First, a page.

Fire Life

Fire-Based EMS

By Michael Morse

Prior to entering the fire service, I never gave much thought as to who showed up at emergency scenes. People showed up, did their jobs admirably, and moved on. I did not realize that there are vastly different ways to provide emergency services. We have full-time paid fire departments, volunteer fire departments, fire departments that use an on-call system where responders are paid for calls they respond to, private ambulance companies, taxpayer funded ambulance services, and combinations of the above.

Ask the average person on the street where help comes from during an emergency and he will tell you the Fire Department. That is all he needs to know and, more importantly, all he wants to know. Outside of our little world of responders exists an active, productive, at times heroic populace that depends on us to show up and is not at all interested in our structure.

In my opinion, a fire department-based EMS system is the most effective way to deliver quality patient care to the community. When the people assigned to those fire companies are trained and motivated, which they are in my town of Providence, Rhode Island, nothing beats it. But that is my opinion, based on my experience.

I have learned that outside my little bubble, things sometimes are not so rosy between firefighters and EMTs, and that is a shame.  Battles between the two distinctly different agencies, often under the umbrella of one organization, mostly the fire department, exist. 

It just makes no sense to me when people whose primary function is public safety cannot work together. It speaks poorly of both our vocations when ego gets in the way of delivery of services. I’ve heard some pretty disturbing stories about firefighters offering the bare minimum help at EMS scenes and EMS crews reticent to enlist the help of their local fire department to the detriment of patient care.

This week’s examples of how it could be:

  • A diabetic, unconscious in Mount Pleasant. All Providence rescues out; Engine 15 arrives three minutes after initial call. Rescue 1 clears Rhode Island hospital, ETA 11 minutes. We arrive, patient is alert and conscious, BG 145 from a 22, IV established, D-50 administered, wondering what all the fuss is about.
  • Overdose in the West End. Rescue 1 is fifth due, ETA eight minutes. Engine 8 arrives on scene in two. 2.0 mg narcan adm. IM, the patient who was seconds from death prior to their arrival now alert and conscious, denying drug use.
  • Seizure in Washington Park. Seventeen-year-old kid, first seizure. Family going berserk. Firefighter from E-13 speaks fluent Spanish, calms the scene; two firefighters lift the 200-pound kid from his bed, postictal at the time, secure him to stair chair while the patient gets combative, figure a way to get him out of the bedroom and down the stairs while the rescue officer gets pertinent information from family. Once in rescue, IV established, meds administered, vitals assessed, and a report radioed to the ER. Impossible to do with two hands; six worked just fine, thank you.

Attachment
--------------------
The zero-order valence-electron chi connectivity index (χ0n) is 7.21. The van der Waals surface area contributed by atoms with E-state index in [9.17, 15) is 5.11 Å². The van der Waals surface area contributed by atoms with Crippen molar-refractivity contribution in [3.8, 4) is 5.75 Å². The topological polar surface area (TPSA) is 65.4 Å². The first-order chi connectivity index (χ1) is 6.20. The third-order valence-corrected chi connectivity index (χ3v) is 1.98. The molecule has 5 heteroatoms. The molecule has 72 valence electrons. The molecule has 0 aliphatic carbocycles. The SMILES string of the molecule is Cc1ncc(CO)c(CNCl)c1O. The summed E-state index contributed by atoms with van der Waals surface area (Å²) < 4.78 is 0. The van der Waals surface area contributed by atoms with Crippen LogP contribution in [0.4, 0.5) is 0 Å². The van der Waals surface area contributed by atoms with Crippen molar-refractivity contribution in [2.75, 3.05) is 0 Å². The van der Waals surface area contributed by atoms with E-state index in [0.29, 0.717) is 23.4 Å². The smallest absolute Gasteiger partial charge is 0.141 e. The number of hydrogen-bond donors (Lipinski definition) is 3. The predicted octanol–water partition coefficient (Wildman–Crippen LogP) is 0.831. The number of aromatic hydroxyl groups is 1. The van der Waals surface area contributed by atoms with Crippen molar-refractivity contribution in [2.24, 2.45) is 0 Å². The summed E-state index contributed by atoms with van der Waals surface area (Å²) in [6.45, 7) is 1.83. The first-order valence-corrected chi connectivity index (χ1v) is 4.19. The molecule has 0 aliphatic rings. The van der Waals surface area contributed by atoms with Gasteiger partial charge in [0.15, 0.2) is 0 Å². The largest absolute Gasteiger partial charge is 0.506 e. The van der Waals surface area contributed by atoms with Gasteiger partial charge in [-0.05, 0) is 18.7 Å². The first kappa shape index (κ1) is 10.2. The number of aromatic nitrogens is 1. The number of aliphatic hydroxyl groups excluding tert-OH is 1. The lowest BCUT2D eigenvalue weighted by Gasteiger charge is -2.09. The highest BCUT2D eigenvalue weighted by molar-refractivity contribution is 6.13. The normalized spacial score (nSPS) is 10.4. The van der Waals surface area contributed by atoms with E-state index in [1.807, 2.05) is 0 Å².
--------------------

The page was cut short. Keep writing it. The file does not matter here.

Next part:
• Two intoxicated males, on the street in South Providence. On arrival, Rescue 1 is attacked by intoxicated males. Police called. Engine company dispatched. Two minutes later, Engine 10 arrives on scene, order is restored, the intoxicated males subdued and restrained in the back of the rescue with assistance from firefighters. Police arrive on scene as we depart, engine company following.
  • Chest pain in the North End, Rescue 1 ETA 12 minutes. Engine 2 on scene in three. Nitro, aspirin, and oxygen delivered in four, vitals and an IV to boot. Rescue 1 arrives on scene, the engine crew carries the elderly gent down two flights of stairs and into the rescue. I do the paperwork and say thanks.
  • MVA on Rt. 95. Engine 11 arrives on scene five minutes prior to Rescue 1 and seven minutes prior to police. We arrive, the lights and presence of the engine providing some safety from passing motorists, bleeding from vehicle occupant controlled, c-traction applied, leaking fluids contained, and patient history assessed and documented. The firefighters retrieve the spine board from the rescue’s compartment, extricate the patient, and deliver her to the rescue, then stay on scene until we depart.

I have dozens more from the past four days alone. I am fortunate to work in a department with great people beside me. I cannot do this alone or with just my partner.

In addition, during the tour, three building fires and countless other fire department responses were handled, and four firefighters transported by Providence Fire Department rescues to area hospitals for injuries during operations.

Thanks to each and every Providence firefighter for doing the job the way it should be done. Great work, as always. We all do the best we can with the resources available to us. I am fortunate to work in an environment where help is readily available, willing, and able.

 

Michael Morse, a Providence (RI) Fire Department member for 22 years, writes about his experiences as a firefighter on Engine Co. 2, 7, and 9 and Ladder  Co. 7 and 4, as well as his time on Rescue Co. 1 as a lieutenant and Rescue Co. 5, where he is currently captain. He lives with his wife Cheryl seven minutes from his station, which, fortunately for him, is “worlds away.”